Having less damping the capsule should have less noise caused by resistance.

Would it be good to make the sides facing the inwards concave?
You could do this using the method hand grinding/lapping telescope mirrors
 
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Having less damping the capsule should have less noise caused by resistance.

Would it be good to make the sides facing the inwards concave?
You could do this using the method hand grinding/lapping telescope mirrors
Interesting, haven't thought about this.
 
Interesting, haven't thought about this.
Another option might be to make the backplates thinner (which I think would create less comb filtering of the sound passing through the less-deep holes), and add slightly thicker spacers between the backplates and the diaphragms. That would dampen the diaphragm less, but obviously it would change the capacitance as well...so I don't know how it would sound.
 
The responses are identical on both sides, but capacitance is different by couple of pF because one side is metalized and faced towards the backplate while the other side has couple of uM of foil in-between.

The responses are very, very sad face shaped.

I could have done it the other way where the sides now facing outwards go towards the diaphragm. This way i would get more metal surface facing the diaphragm, more output, and more damping. This way i have all the blind holes facing the diaphragm. As this was first time experiment i didn't want to bother with additional lapping to smooth out the surface where i widened the through holes. The sides that now face outwards. Hope it makes sense. Thanks for that link!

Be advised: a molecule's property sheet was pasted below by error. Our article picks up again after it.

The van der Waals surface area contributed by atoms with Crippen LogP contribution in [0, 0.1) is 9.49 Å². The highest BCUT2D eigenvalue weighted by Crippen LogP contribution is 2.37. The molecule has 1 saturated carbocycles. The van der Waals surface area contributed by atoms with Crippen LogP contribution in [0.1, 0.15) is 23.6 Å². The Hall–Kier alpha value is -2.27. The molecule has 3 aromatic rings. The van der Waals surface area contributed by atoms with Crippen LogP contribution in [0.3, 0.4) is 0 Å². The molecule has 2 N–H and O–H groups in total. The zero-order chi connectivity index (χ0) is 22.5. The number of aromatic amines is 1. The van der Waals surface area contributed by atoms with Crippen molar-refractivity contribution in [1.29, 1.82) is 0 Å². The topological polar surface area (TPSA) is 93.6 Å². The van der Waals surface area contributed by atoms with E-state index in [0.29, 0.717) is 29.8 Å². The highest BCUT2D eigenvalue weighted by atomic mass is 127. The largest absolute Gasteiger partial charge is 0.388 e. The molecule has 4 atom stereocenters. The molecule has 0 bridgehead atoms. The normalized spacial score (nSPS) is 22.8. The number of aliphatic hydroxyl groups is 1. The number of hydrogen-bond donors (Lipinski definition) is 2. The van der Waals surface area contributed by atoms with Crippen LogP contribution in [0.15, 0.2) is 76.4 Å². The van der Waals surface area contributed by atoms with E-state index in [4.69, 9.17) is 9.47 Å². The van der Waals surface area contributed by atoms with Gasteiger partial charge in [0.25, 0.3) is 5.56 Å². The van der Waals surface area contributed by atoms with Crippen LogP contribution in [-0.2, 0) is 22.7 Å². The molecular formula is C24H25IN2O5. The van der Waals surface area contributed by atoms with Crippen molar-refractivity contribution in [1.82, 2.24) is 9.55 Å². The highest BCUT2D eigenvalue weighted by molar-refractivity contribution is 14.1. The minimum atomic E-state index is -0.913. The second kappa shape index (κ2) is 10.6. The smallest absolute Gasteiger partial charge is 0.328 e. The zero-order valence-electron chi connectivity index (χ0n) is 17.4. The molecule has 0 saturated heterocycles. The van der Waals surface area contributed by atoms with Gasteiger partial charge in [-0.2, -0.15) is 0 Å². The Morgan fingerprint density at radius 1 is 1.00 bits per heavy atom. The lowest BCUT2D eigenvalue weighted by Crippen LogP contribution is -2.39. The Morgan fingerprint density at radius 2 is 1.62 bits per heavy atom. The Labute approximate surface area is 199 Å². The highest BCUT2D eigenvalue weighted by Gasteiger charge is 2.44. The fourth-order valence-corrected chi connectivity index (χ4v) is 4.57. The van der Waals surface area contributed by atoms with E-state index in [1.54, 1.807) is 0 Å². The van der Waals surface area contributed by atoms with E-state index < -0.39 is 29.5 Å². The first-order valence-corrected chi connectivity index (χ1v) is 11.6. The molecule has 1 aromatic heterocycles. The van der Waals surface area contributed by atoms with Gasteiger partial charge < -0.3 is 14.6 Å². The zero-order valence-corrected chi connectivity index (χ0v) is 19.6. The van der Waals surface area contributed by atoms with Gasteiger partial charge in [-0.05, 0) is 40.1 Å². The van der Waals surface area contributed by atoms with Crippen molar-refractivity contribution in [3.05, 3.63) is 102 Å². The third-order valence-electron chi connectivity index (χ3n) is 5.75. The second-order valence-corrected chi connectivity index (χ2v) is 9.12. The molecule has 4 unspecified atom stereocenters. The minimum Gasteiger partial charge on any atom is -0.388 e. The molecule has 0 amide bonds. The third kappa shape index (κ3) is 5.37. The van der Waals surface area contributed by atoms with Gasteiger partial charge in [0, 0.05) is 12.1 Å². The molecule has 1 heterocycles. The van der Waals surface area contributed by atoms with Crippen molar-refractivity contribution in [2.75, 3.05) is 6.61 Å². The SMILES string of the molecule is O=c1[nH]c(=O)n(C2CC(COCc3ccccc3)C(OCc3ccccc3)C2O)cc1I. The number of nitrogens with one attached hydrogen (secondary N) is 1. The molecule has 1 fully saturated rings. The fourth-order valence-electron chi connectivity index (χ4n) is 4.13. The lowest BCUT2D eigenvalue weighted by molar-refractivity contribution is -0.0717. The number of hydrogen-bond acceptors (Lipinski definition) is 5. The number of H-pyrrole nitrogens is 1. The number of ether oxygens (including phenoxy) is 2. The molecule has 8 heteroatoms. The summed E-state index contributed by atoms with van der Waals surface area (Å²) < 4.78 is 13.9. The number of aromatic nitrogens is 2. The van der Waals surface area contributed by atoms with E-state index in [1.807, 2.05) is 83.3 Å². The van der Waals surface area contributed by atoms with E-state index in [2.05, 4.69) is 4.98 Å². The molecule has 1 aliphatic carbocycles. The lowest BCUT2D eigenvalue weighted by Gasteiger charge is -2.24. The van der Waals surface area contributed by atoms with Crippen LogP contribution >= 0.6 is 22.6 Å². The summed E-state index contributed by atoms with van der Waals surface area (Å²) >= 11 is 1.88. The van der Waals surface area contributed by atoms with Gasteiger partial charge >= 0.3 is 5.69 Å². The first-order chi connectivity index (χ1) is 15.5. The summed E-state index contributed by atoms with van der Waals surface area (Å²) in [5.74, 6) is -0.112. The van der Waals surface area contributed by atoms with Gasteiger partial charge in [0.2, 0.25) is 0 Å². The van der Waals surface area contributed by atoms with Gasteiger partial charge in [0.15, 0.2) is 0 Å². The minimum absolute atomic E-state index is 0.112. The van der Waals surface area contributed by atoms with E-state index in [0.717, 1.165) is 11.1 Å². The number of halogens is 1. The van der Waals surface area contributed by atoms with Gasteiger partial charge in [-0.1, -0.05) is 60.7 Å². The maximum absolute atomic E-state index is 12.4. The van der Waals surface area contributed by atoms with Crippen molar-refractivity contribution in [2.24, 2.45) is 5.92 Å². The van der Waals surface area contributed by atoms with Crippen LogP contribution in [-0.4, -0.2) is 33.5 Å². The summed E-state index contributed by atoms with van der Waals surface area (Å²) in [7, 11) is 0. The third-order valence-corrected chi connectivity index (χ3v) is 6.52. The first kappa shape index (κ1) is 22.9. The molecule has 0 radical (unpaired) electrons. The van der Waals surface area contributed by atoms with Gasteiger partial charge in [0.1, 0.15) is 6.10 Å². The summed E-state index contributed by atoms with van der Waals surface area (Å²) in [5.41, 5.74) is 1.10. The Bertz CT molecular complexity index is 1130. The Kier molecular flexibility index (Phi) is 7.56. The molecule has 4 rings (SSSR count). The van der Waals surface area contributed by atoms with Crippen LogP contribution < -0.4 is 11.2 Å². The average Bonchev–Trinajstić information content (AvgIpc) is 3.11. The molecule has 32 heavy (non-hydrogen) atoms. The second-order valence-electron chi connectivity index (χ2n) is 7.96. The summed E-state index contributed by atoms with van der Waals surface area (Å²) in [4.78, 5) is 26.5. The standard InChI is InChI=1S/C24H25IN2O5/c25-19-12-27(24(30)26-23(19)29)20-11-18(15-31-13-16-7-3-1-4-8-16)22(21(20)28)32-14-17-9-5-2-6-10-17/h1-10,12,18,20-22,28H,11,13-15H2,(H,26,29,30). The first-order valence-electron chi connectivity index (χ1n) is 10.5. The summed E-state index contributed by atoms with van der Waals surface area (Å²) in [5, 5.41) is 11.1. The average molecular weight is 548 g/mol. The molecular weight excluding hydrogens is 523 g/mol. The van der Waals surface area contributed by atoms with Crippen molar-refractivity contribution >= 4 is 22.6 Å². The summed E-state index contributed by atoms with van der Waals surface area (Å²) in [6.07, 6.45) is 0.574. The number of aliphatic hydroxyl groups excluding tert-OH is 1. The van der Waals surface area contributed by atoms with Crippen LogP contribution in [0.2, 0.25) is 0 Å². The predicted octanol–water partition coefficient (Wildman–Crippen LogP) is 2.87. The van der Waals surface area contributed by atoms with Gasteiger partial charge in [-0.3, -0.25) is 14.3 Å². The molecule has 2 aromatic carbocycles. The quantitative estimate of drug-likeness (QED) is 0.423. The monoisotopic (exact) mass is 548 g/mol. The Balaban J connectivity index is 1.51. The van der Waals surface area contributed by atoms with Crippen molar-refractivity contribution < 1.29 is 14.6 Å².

It looks like double-sided metalized film might be available and would solve this issue: 6micron Both side metallized PET FILM China Manufacturer
 
Another option might be to make the backplates thinner (which I think would create less comb filtering of the sound passing through the less-deep holes), and add slightly thicker spacers between the backplates and the diaphragms. That would dampen the diaphragm less, but obviously it would change the capacitance as well...so I don't know how it would sound.
Not really, because the close proximity, and being already thin enough, the comb filtering and resonances are above the audible range.

4mm - thickness of the half backplate would affect the frequencies of about 85Khz and above.

It looks like double-sided metalized film might be available and would solve this issue: 6micron Both side metallized PET FILM China Manufacturer